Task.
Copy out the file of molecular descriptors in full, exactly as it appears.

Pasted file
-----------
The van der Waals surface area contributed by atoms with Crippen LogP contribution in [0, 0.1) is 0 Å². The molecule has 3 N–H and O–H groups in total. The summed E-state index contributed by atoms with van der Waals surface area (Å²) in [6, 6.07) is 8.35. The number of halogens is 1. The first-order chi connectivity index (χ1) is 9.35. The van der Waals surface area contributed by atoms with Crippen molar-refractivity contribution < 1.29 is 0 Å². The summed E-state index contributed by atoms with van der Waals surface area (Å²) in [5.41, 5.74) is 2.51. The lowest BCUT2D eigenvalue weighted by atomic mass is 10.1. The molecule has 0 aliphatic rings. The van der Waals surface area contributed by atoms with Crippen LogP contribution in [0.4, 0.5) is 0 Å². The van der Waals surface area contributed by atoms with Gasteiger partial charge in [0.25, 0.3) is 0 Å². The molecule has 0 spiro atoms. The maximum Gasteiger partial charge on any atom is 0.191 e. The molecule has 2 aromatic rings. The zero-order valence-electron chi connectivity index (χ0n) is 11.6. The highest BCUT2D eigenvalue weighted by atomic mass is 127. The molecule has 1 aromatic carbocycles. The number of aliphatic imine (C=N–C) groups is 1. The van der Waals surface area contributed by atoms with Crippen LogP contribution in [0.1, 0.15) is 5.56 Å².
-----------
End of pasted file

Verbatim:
The van der Waals surface area contributed by atoms with Crippen LogP contribution in [0, 0.1) is 0 Å². The molecule has 3 N–H and O–H groups in total. The summed E-state index contributed by atoms with van der Waals surface area (Å²) in [6, 6.07) is 8.35. The number of halogens is 1. The first-order chi connectivity index (χ1) is 9.35. The van der Waals surface area contributed by atoms with Crippen molar-refractivity contribution < 1.29 is 0 Å². The summed E-state index contributed by atoms with van der Waals surface area (Å²) in [5.41, 5.74) is 2.51. The lowest BCUT2D eigenvalue weighted by atomic mass is 10.1. The molecule has 0 aliphatic rings. The van der Waals surface area contributed by atoms with Crippen LogP contribution in [0.4, 0.5) is 0 Å². The van der Waals surface area contributed by atoms with Gasteiger partial charge in [0.25, 0.3) is 0 Å². The molecule has 0 spiro atoms. The maximum Gasteiger partial charge on any atom is 0.191 e. The molecule has 2 aromatic rings. The zero-order valence-electron chi connectivity index (χ0n) is 11.6. The highest BCUT2D eigenvalue weighted by atomic mass is 127. The molecule has 1 aromatic carbocycles. The number of aliphatic imine (C=N–C) groups is 1. The van der Waals surface area contributed by atoms with Crippen LogP contribution in [0.1, 0.15) is 5.56 Å².